The bonding material used in preparing the cellulosic substrate used in this invention must be compatible (not soluble in or reactive with) the composition used. Furthermore, the bonding material must be capable of securely bonding the web fibers one to another. Among the bonding materials which are capable of accomplishing both of these functions and which can be successfully used are acrylate latex rubber emulsion, emulsions of resins such as acrylates, vinyl acetates, vinyl chlorides, methacrylates, and co-polymers thereof, and co-polymers of carboxy methyl cellulose or polyacrylamide. In other instances, the bonding material may comprise a mixture of several materials. Bonding materials, of course, must be compatible with the composition used with the substrate. Suitable bonding materials will be known to those skilled in the art.
These substrates will have substantial strength, including excellent wet strength with the impregnants used in this invention, even over long periods of time, such as in storage.
In addition to the laminated materials mentioned above, reinforced-type substrates may be used in this invention. Reinforced substrates suitable for this invention would be obvious to those skilled in the art who are familiar with this invention.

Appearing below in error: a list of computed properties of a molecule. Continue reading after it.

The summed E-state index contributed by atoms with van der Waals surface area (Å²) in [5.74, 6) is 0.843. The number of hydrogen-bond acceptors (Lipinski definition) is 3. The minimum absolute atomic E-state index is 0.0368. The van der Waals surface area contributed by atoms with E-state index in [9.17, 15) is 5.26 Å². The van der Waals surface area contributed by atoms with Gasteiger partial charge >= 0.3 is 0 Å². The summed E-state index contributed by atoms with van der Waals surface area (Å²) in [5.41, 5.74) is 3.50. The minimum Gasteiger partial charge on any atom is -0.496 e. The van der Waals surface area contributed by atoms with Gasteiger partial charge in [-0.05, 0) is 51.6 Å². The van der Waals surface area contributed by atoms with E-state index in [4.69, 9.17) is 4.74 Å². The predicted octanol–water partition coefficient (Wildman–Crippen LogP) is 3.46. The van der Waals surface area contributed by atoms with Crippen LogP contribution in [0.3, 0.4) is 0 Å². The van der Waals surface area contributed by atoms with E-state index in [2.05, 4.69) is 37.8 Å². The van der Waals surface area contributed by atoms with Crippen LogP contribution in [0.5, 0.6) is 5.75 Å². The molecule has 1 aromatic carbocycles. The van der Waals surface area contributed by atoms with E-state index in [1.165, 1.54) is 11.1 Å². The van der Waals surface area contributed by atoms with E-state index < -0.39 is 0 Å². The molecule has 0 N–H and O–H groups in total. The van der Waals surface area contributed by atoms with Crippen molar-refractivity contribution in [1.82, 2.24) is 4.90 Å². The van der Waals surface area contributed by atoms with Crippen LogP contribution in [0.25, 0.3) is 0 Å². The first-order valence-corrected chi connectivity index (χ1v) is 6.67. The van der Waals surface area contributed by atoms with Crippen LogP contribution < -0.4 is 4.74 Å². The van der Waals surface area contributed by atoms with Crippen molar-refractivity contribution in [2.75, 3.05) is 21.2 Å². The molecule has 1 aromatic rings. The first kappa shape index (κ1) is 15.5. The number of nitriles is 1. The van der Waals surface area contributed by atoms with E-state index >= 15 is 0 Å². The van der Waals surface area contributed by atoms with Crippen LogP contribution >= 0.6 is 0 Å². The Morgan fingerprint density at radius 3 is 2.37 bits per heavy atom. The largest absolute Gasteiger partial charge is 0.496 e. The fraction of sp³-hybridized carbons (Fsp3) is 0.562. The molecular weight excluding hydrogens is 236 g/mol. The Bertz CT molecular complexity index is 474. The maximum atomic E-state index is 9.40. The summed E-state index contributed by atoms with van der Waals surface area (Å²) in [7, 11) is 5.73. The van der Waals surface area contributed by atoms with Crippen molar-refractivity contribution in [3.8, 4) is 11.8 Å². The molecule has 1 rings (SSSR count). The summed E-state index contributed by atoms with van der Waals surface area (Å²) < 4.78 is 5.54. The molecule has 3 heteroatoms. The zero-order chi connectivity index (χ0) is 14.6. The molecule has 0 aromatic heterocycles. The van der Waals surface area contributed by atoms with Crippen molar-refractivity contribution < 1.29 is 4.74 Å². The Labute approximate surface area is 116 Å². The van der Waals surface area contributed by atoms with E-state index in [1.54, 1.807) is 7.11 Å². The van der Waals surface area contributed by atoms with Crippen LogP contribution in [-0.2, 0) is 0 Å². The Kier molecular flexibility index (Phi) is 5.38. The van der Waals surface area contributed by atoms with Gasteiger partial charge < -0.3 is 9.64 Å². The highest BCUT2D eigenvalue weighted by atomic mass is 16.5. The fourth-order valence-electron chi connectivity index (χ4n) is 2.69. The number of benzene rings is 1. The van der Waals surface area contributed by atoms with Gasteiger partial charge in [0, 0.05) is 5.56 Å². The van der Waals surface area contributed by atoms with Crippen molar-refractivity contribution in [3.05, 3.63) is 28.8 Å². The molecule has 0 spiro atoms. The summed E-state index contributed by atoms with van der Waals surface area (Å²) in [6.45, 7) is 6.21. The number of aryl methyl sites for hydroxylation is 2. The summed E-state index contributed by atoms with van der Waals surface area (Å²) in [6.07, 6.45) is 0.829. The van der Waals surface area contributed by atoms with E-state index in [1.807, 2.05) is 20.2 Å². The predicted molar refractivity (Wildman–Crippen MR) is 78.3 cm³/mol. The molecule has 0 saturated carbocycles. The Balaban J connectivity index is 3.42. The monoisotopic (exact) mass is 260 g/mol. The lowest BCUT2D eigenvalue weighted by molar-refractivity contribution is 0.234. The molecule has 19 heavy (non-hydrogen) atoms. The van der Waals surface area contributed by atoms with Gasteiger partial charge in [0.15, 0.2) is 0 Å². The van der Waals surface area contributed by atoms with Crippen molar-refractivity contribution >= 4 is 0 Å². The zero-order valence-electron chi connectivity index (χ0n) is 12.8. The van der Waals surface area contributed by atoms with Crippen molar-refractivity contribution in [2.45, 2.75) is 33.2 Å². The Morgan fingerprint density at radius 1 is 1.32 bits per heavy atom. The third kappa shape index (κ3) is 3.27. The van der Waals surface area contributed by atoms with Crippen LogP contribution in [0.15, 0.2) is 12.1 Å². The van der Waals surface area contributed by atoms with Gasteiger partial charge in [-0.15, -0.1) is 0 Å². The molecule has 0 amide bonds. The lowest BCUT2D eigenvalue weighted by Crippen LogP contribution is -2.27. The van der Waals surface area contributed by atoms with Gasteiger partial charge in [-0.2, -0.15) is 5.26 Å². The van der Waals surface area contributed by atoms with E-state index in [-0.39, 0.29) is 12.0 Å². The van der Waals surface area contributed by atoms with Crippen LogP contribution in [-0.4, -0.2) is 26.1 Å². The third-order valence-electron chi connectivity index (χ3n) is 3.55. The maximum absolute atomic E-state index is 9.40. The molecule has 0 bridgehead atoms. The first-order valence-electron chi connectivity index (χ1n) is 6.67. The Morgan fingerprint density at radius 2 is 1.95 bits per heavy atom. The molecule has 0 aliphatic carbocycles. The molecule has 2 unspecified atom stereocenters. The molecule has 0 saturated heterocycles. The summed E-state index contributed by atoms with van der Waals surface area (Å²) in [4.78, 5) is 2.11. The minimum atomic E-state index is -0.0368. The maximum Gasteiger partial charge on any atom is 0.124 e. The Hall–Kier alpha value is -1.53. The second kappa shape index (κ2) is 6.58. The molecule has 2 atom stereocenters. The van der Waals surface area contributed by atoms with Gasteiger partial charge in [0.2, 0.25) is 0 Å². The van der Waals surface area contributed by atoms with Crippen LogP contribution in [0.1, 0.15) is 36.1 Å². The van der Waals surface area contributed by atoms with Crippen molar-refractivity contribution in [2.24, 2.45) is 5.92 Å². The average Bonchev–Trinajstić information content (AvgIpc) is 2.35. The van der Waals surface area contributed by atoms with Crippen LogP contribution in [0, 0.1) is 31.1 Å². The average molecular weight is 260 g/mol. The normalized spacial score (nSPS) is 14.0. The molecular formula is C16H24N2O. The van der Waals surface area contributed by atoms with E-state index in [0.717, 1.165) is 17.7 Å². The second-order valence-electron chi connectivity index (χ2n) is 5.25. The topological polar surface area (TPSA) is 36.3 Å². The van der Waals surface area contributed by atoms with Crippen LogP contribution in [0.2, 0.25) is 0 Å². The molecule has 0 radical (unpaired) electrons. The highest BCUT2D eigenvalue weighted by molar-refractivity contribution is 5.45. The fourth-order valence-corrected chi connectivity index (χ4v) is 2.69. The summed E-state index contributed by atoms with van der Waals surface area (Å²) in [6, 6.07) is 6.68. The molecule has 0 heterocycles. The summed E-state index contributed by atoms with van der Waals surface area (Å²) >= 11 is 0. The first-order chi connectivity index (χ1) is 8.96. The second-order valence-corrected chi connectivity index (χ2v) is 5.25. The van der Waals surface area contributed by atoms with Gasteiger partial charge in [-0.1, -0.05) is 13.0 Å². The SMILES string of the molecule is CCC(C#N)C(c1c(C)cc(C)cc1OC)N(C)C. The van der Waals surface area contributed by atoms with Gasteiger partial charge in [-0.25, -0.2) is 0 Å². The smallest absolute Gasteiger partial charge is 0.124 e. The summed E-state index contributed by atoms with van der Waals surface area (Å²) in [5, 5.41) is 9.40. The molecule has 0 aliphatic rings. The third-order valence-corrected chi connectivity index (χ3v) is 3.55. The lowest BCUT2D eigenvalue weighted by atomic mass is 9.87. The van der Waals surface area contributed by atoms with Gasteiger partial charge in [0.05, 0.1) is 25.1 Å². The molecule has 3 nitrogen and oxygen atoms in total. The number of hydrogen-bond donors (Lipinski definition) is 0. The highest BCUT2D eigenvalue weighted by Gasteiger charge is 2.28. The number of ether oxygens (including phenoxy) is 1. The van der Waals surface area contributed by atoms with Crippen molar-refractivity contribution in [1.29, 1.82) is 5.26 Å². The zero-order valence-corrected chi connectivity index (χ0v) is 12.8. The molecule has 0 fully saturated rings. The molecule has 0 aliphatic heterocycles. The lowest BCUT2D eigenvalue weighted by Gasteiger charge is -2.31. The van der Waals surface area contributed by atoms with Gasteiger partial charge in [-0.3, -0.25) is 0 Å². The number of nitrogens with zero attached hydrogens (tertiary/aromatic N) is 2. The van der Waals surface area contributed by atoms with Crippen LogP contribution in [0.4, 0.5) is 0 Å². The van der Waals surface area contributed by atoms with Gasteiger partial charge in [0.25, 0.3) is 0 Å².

A specific example of a substrate usable in this invention is formed as follows. A web is formed from a fiber furnish consisting of 70% by weight of a bleached softwood pulp, and 30% by weight of a bleached hardwood pulp, using a conventional papermaking machine. The web is wet creped as it comes off a dryer roll of the conventional papermaking equipment, and then dried further until about 92% dry. A bonding material comprising a water solution of (by weight) 5% tapioca dextrin, 3% carboxy ethylene vinyl acetate co-polymer, 1% propylene glycol, 0.1% formalin, and 0.1% fluorescent dye is print applied to one side of the web in the fine pattern shown in FIG. 4. The web is printed in a nip formed by a patterned gravure roll having a diameter of 14 inches and an elastomer roll having a diameter of 14 inches and a 5/8 inch neoprene cover of a hardness of 78 Shore "A" durometer. The gravure roll surface has a recticular pattern of interconnected hexagons having two of their sides perpendicular to the machine direction and a pattern repeat length of 0.030 inch. The engraved lines of the pattern comprise approximately 40% of the overall surface area. The pressure in the printing nip is controlled at about 150 psig. Prior to drying of the bonding material the web is applied to the surface of a cast iron creping drum having a Brinell hardness of 277 and a diameter of 5 feet by means of an elastomer roll with an average nip pressure against the creping drum of 137 psig. The creping drum is steam heated to a surface temperature of 220°F, and the drum surface speed is 1500 ft./min. As the web is pressed to the drum, the average dryness is about 75%, and before leaving the creping drum, the web has an average dryness of about 95%. The sheet is creped from the surface of the creping drum, to which it has adhered, by a conventional creping doctor blade set at a creping shelf angle of 11° below the radial line at the point of contact.